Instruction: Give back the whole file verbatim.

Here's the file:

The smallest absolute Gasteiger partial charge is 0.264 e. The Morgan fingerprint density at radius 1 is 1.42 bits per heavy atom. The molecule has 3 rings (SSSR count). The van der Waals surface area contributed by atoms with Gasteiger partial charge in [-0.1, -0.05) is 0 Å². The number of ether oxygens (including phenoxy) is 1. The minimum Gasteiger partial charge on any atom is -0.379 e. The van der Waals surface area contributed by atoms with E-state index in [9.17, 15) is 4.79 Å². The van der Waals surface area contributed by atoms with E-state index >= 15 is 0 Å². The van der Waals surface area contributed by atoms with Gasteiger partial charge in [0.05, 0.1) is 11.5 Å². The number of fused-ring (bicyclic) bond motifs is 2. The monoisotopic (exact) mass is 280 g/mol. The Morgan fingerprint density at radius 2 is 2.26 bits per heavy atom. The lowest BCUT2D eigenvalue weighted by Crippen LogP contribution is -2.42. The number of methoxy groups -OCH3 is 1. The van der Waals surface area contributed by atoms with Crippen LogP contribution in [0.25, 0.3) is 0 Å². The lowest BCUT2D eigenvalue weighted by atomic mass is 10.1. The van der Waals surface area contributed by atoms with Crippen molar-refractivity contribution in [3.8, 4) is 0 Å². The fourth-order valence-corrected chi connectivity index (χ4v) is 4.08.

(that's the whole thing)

The smallest absolute Gasteiger partial charge is 0.264 e. The Morgan fingerprint density at radius 1 is 1.42 bits per heavy atom. The molecule has 3 rings (SSSR count). The van der Waals surface area contributed by atoms with Gasteiger partial charge in [-0.1, -0.05) is 0 Å². The number of ether oxygens (including phenoxy) is 1. The minimum Gasteiger partial charge on any atom is -0.379 e. The van der Waals surface area contributed by atoms with E-state index in [9.17, 15) is 4.79 Å². The van der Waals surface area contributed by atoms with E-state index >= 15 is 0 Å². The van der Waals surface area contributed by atoms with Gasteiger partial charge in [0.05, 0.1) is 11.5 Å². The number of fused-ring (bicyclic) bond motifs is 2. The monoisotopic (exact) mass is 280 g/mol. The Morgan fingerprint density at radius 2 is 2.26 bits per heavy atom. The lowest BCUT2D eigenvalue weighted by Crippen LogP contribution is -2.42. The number of methoxy groups -OCH3 is 1. The van der Waals surface area contributed by atoms with Crippen LogP contribution in [0.25, 0.3) is 0 Å². The lowest BCUT2D eigenvalue weighted by atomic mass is 10.1. The van der Waals surface area contributed by atoms with Crippen molar-refractivity contribution in [3.8, 4) is 0 Å². The fourth-order valence-corrected chi connectivity index (χ4v) is 4.08.